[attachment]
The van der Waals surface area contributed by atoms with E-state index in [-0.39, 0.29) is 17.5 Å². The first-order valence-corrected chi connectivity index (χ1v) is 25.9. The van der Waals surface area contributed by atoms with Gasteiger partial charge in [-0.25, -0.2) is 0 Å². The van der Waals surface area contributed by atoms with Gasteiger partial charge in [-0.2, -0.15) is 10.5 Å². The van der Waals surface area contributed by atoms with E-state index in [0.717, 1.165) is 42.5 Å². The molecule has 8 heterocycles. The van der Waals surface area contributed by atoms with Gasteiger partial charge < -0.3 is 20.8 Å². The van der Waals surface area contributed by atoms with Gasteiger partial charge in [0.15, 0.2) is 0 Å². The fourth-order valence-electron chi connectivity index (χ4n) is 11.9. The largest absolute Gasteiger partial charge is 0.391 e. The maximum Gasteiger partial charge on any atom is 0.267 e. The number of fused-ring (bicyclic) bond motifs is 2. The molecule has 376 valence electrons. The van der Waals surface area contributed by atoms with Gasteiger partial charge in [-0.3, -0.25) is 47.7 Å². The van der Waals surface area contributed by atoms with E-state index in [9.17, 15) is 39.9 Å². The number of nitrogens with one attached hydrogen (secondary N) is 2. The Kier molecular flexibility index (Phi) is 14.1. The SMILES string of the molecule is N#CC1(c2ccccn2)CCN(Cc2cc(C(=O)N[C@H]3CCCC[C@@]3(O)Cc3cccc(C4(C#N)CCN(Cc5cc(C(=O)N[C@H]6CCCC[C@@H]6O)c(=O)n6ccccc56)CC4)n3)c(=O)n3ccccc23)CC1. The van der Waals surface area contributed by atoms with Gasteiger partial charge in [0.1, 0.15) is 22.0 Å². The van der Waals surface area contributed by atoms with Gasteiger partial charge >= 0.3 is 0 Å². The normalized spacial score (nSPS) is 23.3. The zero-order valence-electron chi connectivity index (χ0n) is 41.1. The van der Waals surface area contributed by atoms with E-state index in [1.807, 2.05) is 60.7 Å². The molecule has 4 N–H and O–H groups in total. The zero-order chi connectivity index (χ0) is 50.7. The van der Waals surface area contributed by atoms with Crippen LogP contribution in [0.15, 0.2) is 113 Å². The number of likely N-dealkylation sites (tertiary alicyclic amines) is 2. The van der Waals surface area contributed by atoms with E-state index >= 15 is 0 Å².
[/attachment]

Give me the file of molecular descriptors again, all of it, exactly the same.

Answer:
The van der Waals surface area contributed by atoms with E-state index in [-0.39, 0.29) is 17.5 Å². The first-order valence-corrected chi connectivity index (χ1v) is 25.9. The van der Waals surface area contributed by atoms with Gasteiger partial charge in [-0.25, -0.2) is 0 Å². The van der Waals surface area contributed by atoms with Gasteiger partial charge in [-0.2, -0.15) is 10.5 Å². The van der Waals surface area contributed by atoms with E-state index in [0.717, 1.165) is 42.5 Å². The molecule has 8 heterocycles. The van der Waals surface area contributed by atoms with Gasteiger partial charge < -0.3 is 20.8 Å². The van der Waals surface area contributed by atoms with Gasteiger partial charge in [0.15, 0.2) is 0 Å². The fourth-order valence-electron chi connectivity index (χ4n) is 11.9. The largest absolute Gasteiger partial charge is 0.391 e. The maximum Gasteiger partial charge on any atom is 0.267 e. The number of fused-ring (bicyclic) bond motifs is 2. The molecule has 376 valence electrons. The van der Waals surface area contributed by atoms with Gasteiger partial charge in [-0.3, -0.25) is 47.7 Å². The van der Waals surface area contributed by atoms with E-state index in [9.17, 15) is 39.9 Å². The number of nitrogens with one attached hydrogen (secondary N) is 2. The Kier molecular flexibility index (Phi) is 14.1. The SMILES string of the molecule is N#CC1(c2ccccn2)CCN(Cc2cc(C(=O)N[C@H]3CCCC[C@@]3(O)Cc3cccc(C4(C#N)CCN(Cc5cc(C(=O)N[C@H]6CCCC[C@@H]6O)c(=O)n6ccccc56)CC4)n3)c(=O)n3ccccc23)CC1. The van der Waals surface area contributed by atoms with Gasteiger partial charge in [0.1, 0.15) is 22.0 Å². The van der Waals surface area contributed by atoms with Gasteiger partial charge >= 0.3 is 0 Å². The normalized spacial score (nSPS) is 23.3. The zero-order valence-electron chi connectivity index (χ0n) is 41.1. The van der Waals surface area contributed by atoms with E-state index in [1.807, 2.05) is 60.7 Å². The molecule has 4 N–H and O–H groups in total. The zero-order chi connectivity index (χ0) is 50.7. The van der Waals surface area contributed by atoms with Crippen LogP contribution in [0.15, 0.2) is 113 Å². The number of likely N-dealkylation sites (tertiary alicyclic amines) is 2. The van der Waals surface area contributed by atoms with E-state index >= 15 is 0 Å².